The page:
A few months ago, a rider from Australia (or was it New Zealand?) was killed in El Salvador or Honduras. Another rider was killed in Brazil. Otherwise, it's been pretty safe since Clayton hit that damn mule, right?
This is the kind of hilarious story that makes me wish my Spanish was better. Probably this was happening to me everywhere I went in Latin America, but I couldn't understand enough to properly appreciate it.
I do know that stuff like this has been true everywhere I've ever gone, no matter how I'm traveling--on foot, trains, buses, bikes, cars, trucks..... The next town is always described as being full of thieving scoundrels who'll rob me blind. The fact that it's never yet been true doesn't mean it won't be true some day. Sometimes it's just the luck of the draw.
My sympathy to friends and family.
Yes, this happens to all of us as we travel through interesting places, but this one time, in Colombia, it was actually very true. I did not end up taking the road I'd wanted to take. Checking my notes, I realize that this happened to me north of Cali. I had wanted to take a bypass around Cali, and go east, through Florida, then south to Santander de Quilichao. It was the road near Florida that they said was extremely dangerous, and they advised me to suck it up and go through Cali. I had wanted to do a little explore east of Popayan, and work my way down to Pasto through the mountains, but then again I was very strongly advised to stick to the main road.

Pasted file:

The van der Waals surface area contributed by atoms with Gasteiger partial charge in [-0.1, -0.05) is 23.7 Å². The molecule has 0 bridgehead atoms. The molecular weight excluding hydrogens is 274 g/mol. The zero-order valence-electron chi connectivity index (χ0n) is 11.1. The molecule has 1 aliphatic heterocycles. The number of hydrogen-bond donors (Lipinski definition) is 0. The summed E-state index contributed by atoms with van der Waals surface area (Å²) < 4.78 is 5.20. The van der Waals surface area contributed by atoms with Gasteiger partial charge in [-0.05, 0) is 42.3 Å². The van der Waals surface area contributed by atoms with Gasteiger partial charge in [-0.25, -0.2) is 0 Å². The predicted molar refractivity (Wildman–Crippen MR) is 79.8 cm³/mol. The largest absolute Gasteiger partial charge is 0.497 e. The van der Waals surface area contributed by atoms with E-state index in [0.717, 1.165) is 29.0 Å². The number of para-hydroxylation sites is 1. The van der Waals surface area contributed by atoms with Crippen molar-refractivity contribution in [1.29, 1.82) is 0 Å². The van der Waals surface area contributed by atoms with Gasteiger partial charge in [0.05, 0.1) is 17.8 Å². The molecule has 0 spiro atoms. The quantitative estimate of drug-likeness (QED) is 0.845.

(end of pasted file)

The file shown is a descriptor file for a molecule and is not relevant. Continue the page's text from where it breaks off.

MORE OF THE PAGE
The advantage I had was that the guerillas and narcos, FARC and paramilitaries, are all known-risks. It's easy to defend against what's known. It's much harder to defend against the un-known.
There was a just a update on the Lonely Planet Thorntree forum with the sad sad news.
God bless the lad, and his family and friends. He was on an adventure in life that few take, enjoying himself on his terms, thats about all a man ask in life, no risk, no reward.
I hope justice is served, and I hope his soul is in a lovely place.